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In its long-awaited final report, the United Kingdom’s Competition and Markets Authority said that Microsoft’s proposed $69 billion acquisition of Activision would “result in a substantial lessening of competition” (SLC) in the supply of cloud-gaming services in the UK. As such, the regulator said that “the only effective remedy to this SLC and its adverse consequences is to prohibit the Merger.”

The final report cites Microsoft’s “strong position” in the cloud-gaming sector, where the company has an estimated 60 to 70 percent market share that makes it “already much stronger than its rivals.” After purchasing Activision, the CMA says Microsoft “would find it commercially beneficial to make Activision’s titles exclusive to its own cloud gaming service.”

Microsoft has in recent months signed deals with Nvidia and smaller cloud-gaming providers in an attempt to “mak[e] even more clear to regulators that our acquisition of Activision Blizzard will make Call of Duty available on far more devices than before,” as Microsoft Vice Chair and President Brad Smith said in a statement last month. But the CMA said these kinds of cloud-gaming deals—which Microsoft submitted to the CMA as a proposed remedy for any anticompetitive effects of the merger—were “limited to cloud gaming providers with specific business models” and thus not sufficient to address the regulator’s concerns.

Specifically, the CMA said Microsoft’s proposed remedy doesn’t sufficiently cover “multigame subscription services,” or providers working with “games on PC operating systems other than Windows.” Microsoft’s proposed standardized cloud-gaming licensing terms would also prevent those deals from being “determined by the dynamism and creativity of competition in the market” the CMA said.

“Accepting Microsoft’s remedy would inevitably require some degree of regulatory oversight by the CMA,” the regulator said in a press release. “By contrast, preventing the merger would effectively allow market forces to continue to operate and shape the development of cloud gaming without this regulatory intervention.”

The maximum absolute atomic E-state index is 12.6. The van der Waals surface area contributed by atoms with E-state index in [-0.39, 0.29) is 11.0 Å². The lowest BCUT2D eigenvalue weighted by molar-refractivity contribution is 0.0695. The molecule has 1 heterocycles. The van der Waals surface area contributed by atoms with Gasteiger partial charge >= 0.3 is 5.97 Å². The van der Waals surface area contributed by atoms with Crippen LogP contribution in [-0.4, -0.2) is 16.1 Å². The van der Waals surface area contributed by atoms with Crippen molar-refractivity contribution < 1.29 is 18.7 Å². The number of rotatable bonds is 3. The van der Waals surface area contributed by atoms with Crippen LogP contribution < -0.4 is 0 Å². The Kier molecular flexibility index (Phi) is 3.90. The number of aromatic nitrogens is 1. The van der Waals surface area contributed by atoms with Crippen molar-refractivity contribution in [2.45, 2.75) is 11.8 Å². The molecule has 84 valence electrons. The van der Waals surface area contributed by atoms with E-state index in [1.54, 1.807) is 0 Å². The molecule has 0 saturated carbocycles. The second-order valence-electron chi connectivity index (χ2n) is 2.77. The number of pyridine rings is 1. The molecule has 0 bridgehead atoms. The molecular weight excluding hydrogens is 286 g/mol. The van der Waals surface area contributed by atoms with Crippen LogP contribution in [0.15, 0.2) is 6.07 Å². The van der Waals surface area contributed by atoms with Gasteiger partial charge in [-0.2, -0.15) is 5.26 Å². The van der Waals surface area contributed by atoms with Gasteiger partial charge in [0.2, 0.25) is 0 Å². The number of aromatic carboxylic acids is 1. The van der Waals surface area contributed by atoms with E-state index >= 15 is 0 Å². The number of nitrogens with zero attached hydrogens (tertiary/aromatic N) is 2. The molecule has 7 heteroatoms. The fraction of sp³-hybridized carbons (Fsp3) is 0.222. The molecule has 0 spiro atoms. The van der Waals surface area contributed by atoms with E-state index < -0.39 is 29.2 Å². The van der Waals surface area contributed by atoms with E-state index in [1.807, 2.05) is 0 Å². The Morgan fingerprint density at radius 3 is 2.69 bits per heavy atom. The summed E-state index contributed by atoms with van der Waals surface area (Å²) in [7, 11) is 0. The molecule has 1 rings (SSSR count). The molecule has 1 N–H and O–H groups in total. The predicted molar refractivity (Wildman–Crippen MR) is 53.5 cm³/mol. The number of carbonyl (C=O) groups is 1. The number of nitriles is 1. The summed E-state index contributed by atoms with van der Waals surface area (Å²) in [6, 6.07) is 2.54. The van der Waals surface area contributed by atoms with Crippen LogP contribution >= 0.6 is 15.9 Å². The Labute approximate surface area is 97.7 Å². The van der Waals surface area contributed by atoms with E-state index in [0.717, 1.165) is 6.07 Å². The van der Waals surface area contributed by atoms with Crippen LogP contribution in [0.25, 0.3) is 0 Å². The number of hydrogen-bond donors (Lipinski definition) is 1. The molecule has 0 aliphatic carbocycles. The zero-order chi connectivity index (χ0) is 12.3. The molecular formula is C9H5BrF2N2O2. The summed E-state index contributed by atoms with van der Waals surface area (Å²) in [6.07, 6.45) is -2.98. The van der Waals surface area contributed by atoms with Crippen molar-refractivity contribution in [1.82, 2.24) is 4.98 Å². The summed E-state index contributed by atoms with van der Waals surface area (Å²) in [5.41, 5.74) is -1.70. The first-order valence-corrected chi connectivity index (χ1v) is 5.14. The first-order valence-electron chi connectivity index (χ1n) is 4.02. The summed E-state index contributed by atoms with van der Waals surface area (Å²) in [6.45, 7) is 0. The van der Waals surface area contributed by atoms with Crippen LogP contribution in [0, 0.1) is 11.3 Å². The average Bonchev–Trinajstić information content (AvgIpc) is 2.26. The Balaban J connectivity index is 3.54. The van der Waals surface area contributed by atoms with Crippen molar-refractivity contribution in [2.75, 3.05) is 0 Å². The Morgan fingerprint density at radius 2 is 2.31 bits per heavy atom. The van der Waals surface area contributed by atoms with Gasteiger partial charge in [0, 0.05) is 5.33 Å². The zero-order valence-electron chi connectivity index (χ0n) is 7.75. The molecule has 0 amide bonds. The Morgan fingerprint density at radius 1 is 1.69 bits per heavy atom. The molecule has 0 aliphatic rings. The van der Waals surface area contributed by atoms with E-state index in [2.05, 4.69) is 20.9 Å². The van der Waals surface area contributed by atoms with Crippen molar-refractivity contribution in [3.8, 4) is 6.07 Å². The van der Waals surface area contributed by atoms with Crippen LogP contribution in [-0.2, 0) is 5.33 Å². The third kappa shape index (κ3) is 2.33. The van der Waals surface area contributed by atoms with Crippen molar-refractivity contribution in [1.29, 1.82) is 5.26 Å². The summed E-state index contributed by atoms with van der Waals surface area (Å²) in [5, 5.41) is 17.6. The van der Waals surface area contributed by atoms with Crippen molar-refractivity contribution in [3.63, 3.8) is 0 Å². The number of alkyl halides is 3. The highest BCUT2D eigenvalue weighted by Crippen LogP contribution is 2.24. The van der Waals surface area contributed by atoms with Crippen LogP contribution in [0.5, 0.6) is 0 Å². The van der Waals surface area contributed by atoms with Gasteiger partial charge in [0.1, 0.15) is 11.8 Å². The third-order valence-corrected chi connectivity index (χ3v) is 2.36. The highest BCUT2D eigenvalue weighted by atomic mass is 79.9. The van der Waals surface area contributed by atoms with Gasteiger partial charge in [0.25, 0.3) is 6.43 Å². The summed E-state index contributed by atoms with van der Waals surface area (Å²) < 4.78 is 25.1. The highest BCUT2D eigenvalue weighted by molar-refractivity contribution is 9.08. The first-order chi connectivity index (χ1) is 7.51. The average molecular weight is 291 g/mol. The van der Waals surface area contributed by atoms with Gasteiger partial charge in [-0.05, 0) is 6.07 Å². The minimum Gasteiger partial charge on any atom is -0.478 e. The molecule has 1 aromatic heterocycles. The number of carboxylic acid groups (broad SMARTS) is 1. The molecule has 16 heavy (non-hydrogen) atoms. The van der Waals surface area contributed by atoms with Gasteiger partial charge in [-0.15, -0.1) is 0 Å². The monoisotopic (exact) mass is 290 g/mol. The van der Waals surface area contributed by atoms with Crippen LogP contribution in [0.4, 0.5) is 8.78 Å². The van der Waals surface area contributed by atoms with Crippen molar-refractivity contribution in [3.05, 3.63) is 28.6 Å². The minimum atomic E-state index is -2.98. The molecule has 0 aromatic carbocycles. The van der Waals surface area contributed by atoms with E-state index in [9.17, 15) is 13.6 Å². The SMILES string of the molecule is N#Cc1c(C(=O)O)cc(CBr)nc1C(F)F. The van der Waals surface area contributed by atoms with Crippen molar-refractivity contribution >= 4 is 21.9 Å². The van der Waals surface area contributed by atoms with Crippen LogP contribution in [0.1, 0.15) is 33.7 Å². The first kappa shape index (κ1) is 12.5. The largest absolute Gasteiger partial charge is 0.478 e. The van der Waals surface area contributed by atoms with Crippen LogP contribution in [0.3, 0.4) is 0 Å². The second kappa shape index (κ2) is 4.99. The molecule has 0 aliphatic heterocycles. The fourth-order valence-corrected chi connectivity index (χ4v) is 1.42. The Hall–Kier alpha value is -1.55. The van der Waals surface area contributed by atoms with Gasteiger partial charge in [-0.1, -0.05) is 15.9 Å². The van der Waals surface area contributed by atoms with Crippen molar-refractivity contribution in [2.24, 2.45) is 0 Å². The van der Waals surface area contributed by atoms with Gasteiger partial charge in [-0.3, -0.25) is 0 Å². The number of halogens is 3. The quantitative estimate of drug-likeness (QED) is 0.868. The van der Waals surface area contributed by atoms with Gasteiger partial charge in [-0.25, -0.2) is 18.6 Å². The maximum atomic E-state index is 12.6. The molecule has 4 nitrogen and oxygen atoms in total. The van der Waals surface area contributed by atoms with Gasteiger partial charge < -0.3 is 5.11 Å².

Martin Coleman, the chair of the CMA’s independent panel of experts in this investigation, said in a statement that “Microsoft already enjoys a powerful position and head start over other competitors in cloud gaming and this deal would strengthen that advantage giving it the ability to undermine new and innovative competitors.”

Cloud gaming aside, the CMA seemed convinced that Microsoft’s acquisition of the Call of Duty (CoD) franchise would not “substantially reduce competition” in the wider console gaming market. The regulator said that Microsoft “would not find it financially beneficial to make CoD exclusive to Xbox after the Merger and that providing a worse version on PlayStation “would not materially harm PlayStation’s ability to compete.”

Microsoft has already signed a 10-year deal to provide Call of Duty games for Nintendo consoles. The company has also proposed “eternal support” for the franchise on Sony consoles, though Sony has cited Bethesda’s Xbox exclusives as a reason it can’t trust those promises.

Not over yet

“We remain fully committed to this acquisition and will appeal,” Smith said in a statement provided to Ars Technica. “The CMA’s decision rejects a pragmatic path to address competition concerns and discourages technology innovation and investment in the United Kingdom.”

“The CMA’s report contradicts the ambitions of the UK to become an attractive country to build technology businesses,” Activision Blizzard’s Joe Christinat said in a statement provided to Ars Technica. “We will work aggressively with Microsoft to reverse this on appeal. The report’s conclusions are a disservice to UK citizens, who face increasingly dire economic prospects. We will reassess our growth plans for the UK. Global innovators large and small will take note that—despite all its rhetoric—the UK is clearly closed for business.”

While the UK decision wouldn’t technically affect the proposed merger’s operations in other countries, it would provide severe restrictions on how the combined company could operate in a major market worth just over 7 billion pounds (~$8.7 billion).

Regulators in countries including Brazil, Japan, and South Africa have all approved the deal. The European Union is widely expected to approve the deal in the coming weeks. An FTC lawsuit aiming to block the deal is set to have its first evidentiary hearing in August.

After the CMA launched its “Phase 2” investigation of the proposed merger last September, Microsoft was reportedly pessimistic about its chances of approval. Those chances began to look worse after a February preliminary report saying that the deal “could result in higher prices, fewer choices, or less innovation for UK gamers” by “weakening the important rivalry between Xbox and PlayStation gaming consoles.”

By March, though, the CMA had reversed that preliminary finding regarding the console gaming market. That led some industry watchers to publicly expect that approval was likely before the release of today’s final report.

This is a breaking story and will be updated with more details.